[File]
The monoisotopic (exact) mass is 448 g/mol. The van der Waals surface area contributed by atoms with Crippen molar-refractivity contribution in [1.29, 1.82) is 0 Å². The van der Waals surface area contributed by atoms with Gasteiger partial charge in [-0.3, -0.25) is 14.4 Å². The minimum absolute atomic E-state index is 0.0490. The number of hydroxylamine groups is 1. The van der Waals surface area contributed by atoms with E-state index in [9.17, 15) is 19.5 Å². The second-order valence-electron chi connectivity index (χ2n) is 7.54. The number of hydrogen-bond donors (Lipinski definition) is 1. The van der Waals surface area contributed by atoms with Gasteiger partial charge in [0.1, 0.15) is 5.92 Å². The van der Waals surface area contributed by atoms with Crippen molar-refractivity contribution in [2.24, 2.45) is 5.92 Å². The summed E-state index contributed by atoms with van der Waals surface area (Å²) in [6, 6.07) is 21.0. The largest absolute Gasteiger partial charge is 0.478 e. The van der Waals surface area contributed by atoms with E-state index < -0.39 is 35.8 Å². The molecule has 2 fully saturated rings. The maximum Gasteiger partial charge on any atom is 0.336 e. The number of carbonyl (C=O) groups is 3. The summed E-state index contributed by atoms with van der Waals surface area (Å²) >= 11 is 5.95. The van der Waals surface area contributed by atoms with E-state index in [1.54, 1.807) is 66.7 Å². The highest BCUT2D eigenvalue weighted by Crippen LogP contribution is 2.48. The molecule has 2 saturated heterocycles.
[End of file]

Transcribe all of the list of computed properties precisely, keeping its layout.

The monoisotopic (exact) mass is 448 g/mol. The van der Waals surface area contributed by atoms with Crippen molar-refractivity contribution in [1.29, 1.82) is 0 Å². The van der Waals surface area contributed by atoms with Gasteiger partial charge in [-0.3, -0.25) is 14.4 Å². The minimum absolute atomic E-state index is 0.0490. The number of hydroxylamine groups is 1. The van der Waals surface area contributed by atoms with E-state index in [9.17, 15) is 19.5 Å². The second-order valence-electron chi connectivity index (χ2n) is 7.54. The number of hydrogen-bond donors (Lipinski definition) is 1. The van der Waals surface area contributed by atoms with Gasteiger partial charge in [0.1, 0.15) is 5.92 Å². The van der Waals surface area contributed by atoms with Crippen molar-refractivity contribution in [2.24, 2.45) is 5.92 Å². The summed E-state index contributed by atoms with van der Waals surface area (Å²) in [6, 6.07) is 21.0. The largest absolute Gasteiger partial charge is 0.478 e. The van der Waals surface area contributed by atoms with E-state index < -0.39 is 35.8 Å². The molecule has 2 fully saturated rings. The maximum Gasteiger partial charge on any atom is 0.336 e. The number of carbonyl (C=O) groups is 3. The summed E-state index contributed by atoms with van der Waals surface area (Å²) >= 11 is 5.95. The van der Waals surface area contributed by atoms with E-state index in [1.54, 1.807) is 66.7 Å². The highest BCUT2D eigenvalue weighted by Crippen LogP contribution is 2.48. The molecule has 2 saturated heterocycles.